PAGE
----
Quite frankly, I have been uninspired to write. It took me awhile to figure out why, but fortunately, last night, I came to some sort of conclusion: I am a young professional in my mid-twenties going through what has been deemed as the "Quarterlife Crisis". There are a few books and articles written on this subject all of which are an attempt at explaining to the world why this phase in human development is significant, endless, exciting, terrifying, inspirational and debilitating. I have been lost for words because I have felt all of these things throughout my Quarterlife Crisis thus far, and through its ups and downs, I have simply not felt inspired to explain my revelations on life. This post below is an excerpt of the words I was unable to find to explain what this "Stage" feels like. Therefore, until the time when I can post a better explanation of the next revelation, ENJOY!
Ages and Stages of Life
From crawling, walking and babbling to
the angst and rebellion of the tween and
teen years, children go through a predictable
set of developmental stages. But
stages aren’t just a kid thing. In fact, every
decade poses its own predictable set of
“normative tasks,” says Dr. Diane Finley, a
developmental psychologist at Prince
George’s Community College in Largo, Md.,
and spokesperson for the American Psychological
Association. That’s psychology
speak for adult milestones.
But this isn’t your mother’s straightforward
life track. In the past, you got married
and had all your kids by your late 20s, spent
your 30s raising them and began seeing
them off to college by the time you hit your
40s, which paved the way for the empty
nest. Now, it’s more of a zigzag. You may be
spending your 20s and 30s laying the
groundwork for your career and not getting
married and starting a family until your
mid-30s or 40s or even later. That timing
can shift your personal course of development
and the life issues you’re dealing with,
so can divorce and the fact that we’re living
Whatever your situation, are you on
track to living your life to the fullest? Take
charge of your fate with this decade-bydecade
guide to maximizing your personal
sense of fulfillment.
Your 20s: The “Who Am I?” Years
Your 20s are a time of self-exploration,
confidence and skill building as you learn
how to exist in the workforce. This decade
is most forgiving because you’re young and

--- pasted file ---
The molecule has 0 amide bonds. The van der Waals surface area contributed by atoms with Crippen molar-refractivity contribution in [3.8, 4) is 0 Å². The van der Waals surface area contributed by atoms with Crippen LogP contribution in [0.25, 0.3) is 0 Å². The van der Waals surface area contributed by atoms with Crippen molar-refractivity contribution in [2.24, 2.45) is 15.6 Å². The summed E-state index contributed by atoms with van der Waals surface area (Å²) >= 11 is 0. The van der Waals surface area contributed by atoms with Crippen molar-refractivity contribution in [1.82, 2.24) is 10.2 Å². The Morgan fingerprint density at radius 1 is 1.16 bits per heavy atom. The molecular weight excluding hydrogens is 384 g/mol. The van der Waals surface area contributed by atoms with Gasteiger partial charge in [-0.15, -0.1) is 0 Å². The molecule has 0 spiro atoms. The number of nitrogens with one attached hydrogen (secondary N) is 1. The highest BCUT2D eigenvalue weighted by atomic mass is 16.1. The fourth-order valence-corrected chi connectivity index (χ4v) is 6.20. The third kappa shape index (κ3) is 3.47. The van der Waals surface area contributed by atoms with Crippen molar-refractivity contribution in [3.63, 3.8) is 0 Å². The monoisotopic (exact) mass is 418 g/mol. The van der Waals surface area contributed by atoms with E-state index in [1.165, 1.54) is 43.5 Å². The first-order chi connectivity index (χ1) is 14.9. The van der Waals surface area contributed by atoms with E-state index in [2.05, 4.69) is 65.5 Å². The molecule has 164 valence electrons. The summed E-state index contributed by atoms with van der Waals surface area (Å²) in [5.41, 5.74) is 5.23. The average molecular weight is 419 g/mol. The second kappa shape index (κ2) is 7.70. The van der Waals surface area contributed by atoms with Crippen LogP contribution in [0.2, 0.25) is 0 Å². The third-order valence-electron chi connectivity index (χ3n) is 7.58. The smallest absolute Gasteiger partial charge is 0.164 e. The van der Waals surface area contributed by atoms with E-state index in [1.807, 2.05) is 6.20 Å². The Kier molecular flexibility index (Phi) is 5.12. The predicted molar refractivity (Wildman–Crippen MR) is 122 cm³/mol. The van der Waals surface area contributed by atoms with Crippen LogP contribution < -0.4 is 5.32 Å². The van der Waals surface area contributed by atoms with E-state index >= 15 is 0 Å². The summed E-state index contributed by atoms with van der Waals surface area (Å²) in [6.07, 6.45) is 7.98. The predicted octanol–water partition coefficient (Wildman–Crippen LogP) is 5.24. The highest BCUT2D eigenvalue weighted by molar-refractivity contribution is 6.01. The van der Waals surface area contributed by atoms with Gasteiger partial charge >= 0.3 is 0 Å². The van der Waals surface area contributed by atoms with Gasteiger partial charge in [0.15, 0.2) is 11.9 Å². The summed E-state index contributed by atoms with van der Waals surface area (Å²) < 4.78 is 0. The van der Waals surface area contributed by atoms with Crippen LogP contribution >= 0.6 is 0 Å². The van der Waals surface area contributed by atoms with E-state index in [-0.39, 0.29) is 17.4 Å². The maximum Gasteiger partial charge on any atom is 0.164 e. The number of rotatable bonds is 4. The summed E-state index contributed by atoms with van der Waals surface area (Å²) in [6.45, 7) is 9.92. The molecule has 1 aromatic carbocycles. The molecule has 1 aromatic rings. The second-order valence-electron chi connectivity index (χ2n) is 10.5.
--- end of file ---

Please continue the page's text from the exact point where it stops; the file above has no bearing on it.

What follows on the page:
expectations among employers (and your
parents) are lower, especially if you’re supporting
yourself and therefore paying your
own tab. If you get married in your 20s and
have kids right away, you’ll have less leeway
to explore different aspects of your personality
because your life won’t be just about
you anymore. But whether your priorities
are centered around career or family, you
spend your 20s trying to answer the central
question: Who am I?
Have a plan. Your 20s can be an exciting
and tumultuous time, but don’t wing
them entirely. Formulate a basic plan about
what you’d like to accomplish personally
and professionally and where you’d like to
be at the end of the decade. But stay flexible.
“So many people bum themselves out
when they don’t live according to the
timetable they’ve got in their head,” says
Dr. Beth Erickson, a developmental psychologist
in Minnetonka, Minn.
If, for example, you don’t get married at
age 27 like you thought you would because
Mr. Right hasn’t come along yet, don’t panic
or blame yourself.
“There’s a difference between having a
basic plan and trying to control the universe
to meet that plan,” Erickson says.
Keep trying to accomplish your goals or
feel free to change them along the way and
shift your timing, if necessary. Better to do
that than, say, marry Mr. Not Right just because
he came along at the”right” time, or
to ditch Mr. Right just because you didn’t
plan on getting married until your 30s.
Go ahead: Move about the cabin.
While you’re living your plan, feel free to
deviate from it. Your 20s are perfect for trying
out various jobs, cities and partners, so
give yourself permission to test your
“There will never be a better time to experiment
with different life experiences
and discover facets of your personality,” Erickson
In your 20s, it’s okay to quit your smalltown
accounting position or try your hand
at acting in Los Angeles or go to law school.
And if it doesn’t work out, don’t feel bad.
“Lots of things we think of as mistakes in
our 20s really aren’t,” says Erickson.
“They’re just experiences and choices that
didn’t fit us.”
Give yourself points for trying and for the
invaluable lessons you’ll learn about yourself
along the way.
Seek support. If you get married and
have kids in your 20s, “get emotional support
from other moms-to-be,” says Shellie
Fidell, a psychotherapist in private practice
at Women’s Healthcare Partnership in St.
Louis, Mo. Connecting with other moms
online is a great way to get parenting tips,
dissolve the isolation of taking care of a
newborn and feel part of a like-minded
community. Also, get a babysitter at least
once a month so you can forge an identity
as a couple. No matter what your age,
“don’t make your kids the center of your
life,” says Erickson. “It’s not good for you,
your marriage or your children.”